Today HAB enjoyed calm winds and worked throughout the day to apply over 20,000 gallons of alum and buffer to White Lake. The operation remains on schedule and we are nearing the half way point of the project. We continue to enjoy some incredible hospitality… which included a full, homemade ham dinner to take back with us last night. It was delicious and much appreciated! In addition to the updates on our progress at White Lake, we would like to highlight other projects that may be of interest to the followers of this White Lake project website. The first one that we will discuss today is Pinto Lake. Although the project is not close to White Lake, the story of our alum application project at Pinto Lake is an interesting one to share. The application was conducted to remove toxic algae from the lake to, in part, reduce the deaths of endangered sea otters in Monterey Bay. Pinto Lake is a 120-acre recreational lake in Watsonville, CA. The lake had developed massive algal blooms every late summer and fall and algal toxin levels typically exceeded the State health criteria. As a result, the lake was classified as “impaired” and was closed for contact recreation during the bloom periods. Of particular interest, the death of 31 endangered southern sea otters were traced to algal toxins which had accumulated in shellfish eaten by the otters. Pinto Lake was the likely source of the toxins in the shellfish and the cause of the otter deaths. Excessive amounts of the nutrient phosphorus was the main cause of the toxic algal blooms. Internal phosphorus loading (leaching from the lakebed sediments) and watershed runoff both contributed phosphorus to Pinto, but a study in 2011 showed that the majority (85%) was coming from the lakebed.
Core samples from the bottom of the lake confirmed that phosphorus was very high in the sediments and available to be released into the overlying water column. HAB Aquatic Solutions conducted a buffered alum application over a ten-day period in early April, 2017. The application produced a “floc” that settled to the bottom of the lake. The floc had sites where phosphorus in the sediments became chemically bound as it leached from the bottom. The floc effectively intercepts and binds the phosphorus, which makes it unavailable for the algae to use for growth. The goals of the project were to dramatically reduce the internal loading of phosphorus from the sediments, lower the amount of phosphorus available to algae in the water, reduce the amount of algae and associated toxins and remove the recreational restrictions at the lake.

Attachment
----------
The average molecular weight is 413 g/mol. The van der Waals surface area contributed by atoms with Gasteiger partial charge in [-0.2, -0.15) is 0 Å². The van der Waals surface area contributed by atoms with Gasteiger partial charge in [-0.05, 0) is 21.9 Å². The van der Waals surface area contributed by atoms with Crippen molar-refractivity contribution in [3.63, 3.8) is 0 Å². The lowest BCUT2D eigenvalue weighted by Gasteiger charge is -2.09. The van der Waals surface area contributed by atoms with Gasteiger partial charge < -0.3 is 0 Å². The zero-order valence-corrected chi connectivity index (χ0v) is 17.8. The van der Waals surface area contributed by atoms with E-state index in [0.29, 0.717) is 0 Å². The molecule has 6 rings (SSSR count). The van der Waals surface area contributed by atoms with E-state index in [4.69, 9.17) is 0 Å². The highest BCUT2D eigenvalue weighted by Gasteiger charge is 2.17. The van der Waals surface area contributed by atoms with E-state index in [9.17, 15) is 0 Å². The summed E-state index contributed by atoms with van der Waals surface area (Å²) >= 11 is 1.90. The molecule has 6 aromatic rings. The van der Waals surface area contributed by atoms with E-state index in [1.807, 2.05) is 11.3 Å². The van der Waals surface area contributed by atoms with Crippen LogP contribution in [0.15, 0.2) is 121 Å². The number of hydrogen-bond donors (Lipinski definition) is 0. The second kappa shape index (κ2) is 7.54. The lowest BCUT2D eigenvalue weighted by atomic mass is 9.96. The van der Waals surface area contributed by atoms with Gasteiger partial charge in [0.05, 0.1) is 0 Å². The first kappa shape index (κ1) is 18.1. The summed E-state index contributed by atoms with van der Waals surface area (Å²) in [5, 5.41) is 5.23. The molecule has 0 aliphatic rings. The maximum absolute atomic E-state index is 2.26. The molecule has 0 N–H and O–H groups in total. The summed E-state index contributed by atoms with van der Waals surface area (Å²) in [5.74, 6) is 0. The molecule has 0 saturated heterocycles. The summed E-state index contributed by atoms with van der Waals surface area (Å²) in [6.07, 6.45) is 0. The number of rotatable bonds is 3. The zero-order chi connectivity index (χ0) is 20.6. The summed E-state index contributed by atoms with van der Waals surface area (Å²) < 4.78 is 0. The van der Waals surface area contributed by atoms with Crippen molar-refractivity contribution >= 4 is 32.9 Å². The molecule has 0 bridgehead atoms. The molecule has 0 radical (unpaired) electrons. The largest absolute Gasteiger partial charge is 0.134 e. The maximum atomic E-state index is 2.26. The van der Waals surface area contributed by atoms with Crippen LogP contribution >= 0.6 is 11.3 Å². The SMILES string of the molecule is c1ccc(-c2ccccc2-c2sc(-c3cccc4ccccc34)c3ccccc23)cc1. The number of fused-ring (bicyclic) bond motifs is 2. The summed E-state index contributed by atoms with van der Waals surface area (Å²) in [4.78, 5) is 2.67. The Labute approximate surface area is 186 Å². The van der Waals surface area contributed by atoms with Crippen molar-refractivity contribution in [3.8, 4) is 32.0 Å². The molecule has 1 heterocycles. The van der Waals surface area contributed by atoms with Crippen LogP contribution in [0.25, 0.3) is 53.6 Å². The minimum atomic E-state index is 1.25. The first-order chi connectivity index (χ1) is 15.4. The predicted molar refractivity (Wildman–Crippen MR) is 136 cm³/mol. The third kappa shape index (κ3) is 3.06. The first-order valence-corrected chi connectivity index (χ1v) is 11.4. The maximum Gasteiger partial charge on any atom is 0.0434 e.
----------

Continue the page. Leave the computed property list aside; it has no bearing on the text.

To date, the water quality monitoring results show a dramatic, 86% reduction in total phosphorus in the lake. Pre-application phosphorus concentrations were 450 ppb and dropped immediately after application to less than 20 ppb. The lake will continue to be monitored by the City of Watsonville to track the improvements.
“I was pleased to select HAB to design and perform alum application in-lake. Throughout the project, the team at HAB was responsive and professional. The team’s knowledge and experience working with harmful algal blooms were apparent in every interaction I had with them. What I appreciated as a project manager is that no question or request was too small for the team to call, email or facilitate a conversation with the public, Regional Board grant manager or other partner agencies. I would gladly work with them again to solve complex algal bloom and nutrient loading issues in the City’s lake and watershed.” ~ Jackie McCloud; Project Manager, City of Watsonville.